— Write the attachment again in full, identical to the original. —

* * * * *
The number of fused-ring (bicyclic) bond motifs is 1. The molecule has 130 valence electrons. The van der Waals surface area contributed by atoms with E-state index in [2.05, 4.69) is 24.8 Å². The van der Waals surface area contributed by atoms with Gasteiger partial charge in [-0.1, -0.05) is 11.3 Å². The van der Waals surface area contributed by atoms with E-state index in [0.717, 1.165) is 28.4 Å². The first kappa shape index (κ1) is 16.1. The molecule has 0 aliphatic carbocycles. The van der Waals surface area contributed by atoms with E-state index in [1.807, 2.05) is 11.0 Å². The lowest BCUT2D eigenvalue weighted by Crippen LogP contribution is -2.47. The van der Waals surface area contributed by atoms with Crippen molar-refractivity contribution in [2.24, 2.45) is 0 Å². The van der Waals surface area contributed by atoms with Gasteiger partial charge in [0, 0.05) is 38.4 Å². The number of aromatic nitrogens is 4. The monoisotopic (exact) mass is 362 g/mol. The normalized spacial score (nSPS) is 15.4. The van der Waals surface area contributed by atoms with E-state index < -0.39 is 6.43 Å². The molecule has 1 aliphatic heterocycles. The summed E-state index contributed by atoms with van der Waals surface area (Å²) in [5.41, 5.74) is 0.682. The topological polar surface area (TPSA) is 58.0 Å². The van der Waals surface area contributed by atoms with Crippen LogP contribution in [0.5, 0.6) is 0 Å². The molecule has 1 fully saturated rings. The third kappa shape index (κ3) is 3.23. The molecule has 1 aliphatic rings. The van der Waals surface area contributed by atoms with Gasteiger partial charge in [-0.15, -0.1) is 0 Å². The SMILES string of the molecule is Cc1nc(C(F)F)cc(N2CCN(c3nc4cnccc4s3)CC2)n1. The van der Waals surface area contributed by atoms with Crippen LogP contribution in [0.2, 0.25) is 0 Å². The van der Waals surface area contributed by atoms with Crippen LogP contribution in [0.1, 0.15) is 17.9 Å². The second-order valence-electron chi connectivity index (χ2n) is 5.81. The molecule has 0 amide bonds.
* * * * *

The number of fused-ring (bicyclic) bond motifs is 1. The molecule has 130 valence electrons. The van der Waals surface area contributed by atoms with E-state index in [2.05, 4.69) is 24.8 Å². The van der Waals surface area contributed by atoms with Gasteiger partial charge in [-0.1, -0.05) is 11.3 Å². The van der Waals surface area contributed by atoms with E-state index in [0.717, 1.165) is 28.4 Å². The first kappa shape index (κ1) is 16.1. The molecule has 0 aliphatic carbocycles. The van der Waals surface area contributed by atoms with E-state index in [1.807, 2.05) is 11.0 Å². The lowest BCUT2D eigenvalue weighted by Crippen LogP contribution is -2.47. The van der Waals surface area contributed by atoms with Crippen molar-refractivity contribution in [2.24, 2.45) is 0 Å². The van der Waals surface area contributed by atoms with Gasteiger partial charge in [0, 0.05) is 38.4 Å². The number of aromatic nitrogens is 4. The monoisotopic (exact) mass is 362 g/mol. The normalized spacial score (nSPS) is 15.4. The van der Waals surface area contributed by atoms with E-state index < -0.39 is 6.43 Å². The molecule has 1 aliphatic heterocycles. The summed E-state index contributed by atoms with van der Waals surface area (Å²) in [5.41, 5.74) is 0.682. The topological polar surface area (TPSA) is 58.0 Å². The van der Waals surface area contributed by atoms with Crippen LogP contribution in [0.5, 0.6) is 0 Å². The molecule has 1 fully saturated rings. The third kappa shape index (κ3) is 3.23. The molecule has 1 aliphatic rings. The van der Waals surface area contributed by atoms with Gasteiger partial charge in [-0.15, -0.1) is 0 Å². The SMILES string of the molecule is Cc1nc(C(F)F)cc(N2CCN(c3nc4cnccc4s3)CC2)n1. The van der Waals surface area contributed by atoms with Crippen LogP contribution in [0.2, 0.25) is 0 Å². The van der Waals surface area contributed by atoms with Crippen LogP contribution in [0.1, 0.15) is 17.9 Å². The second-order valence-electron chi connectivity index (χ2n) is 5.81. The molecule has 0 amide bonds.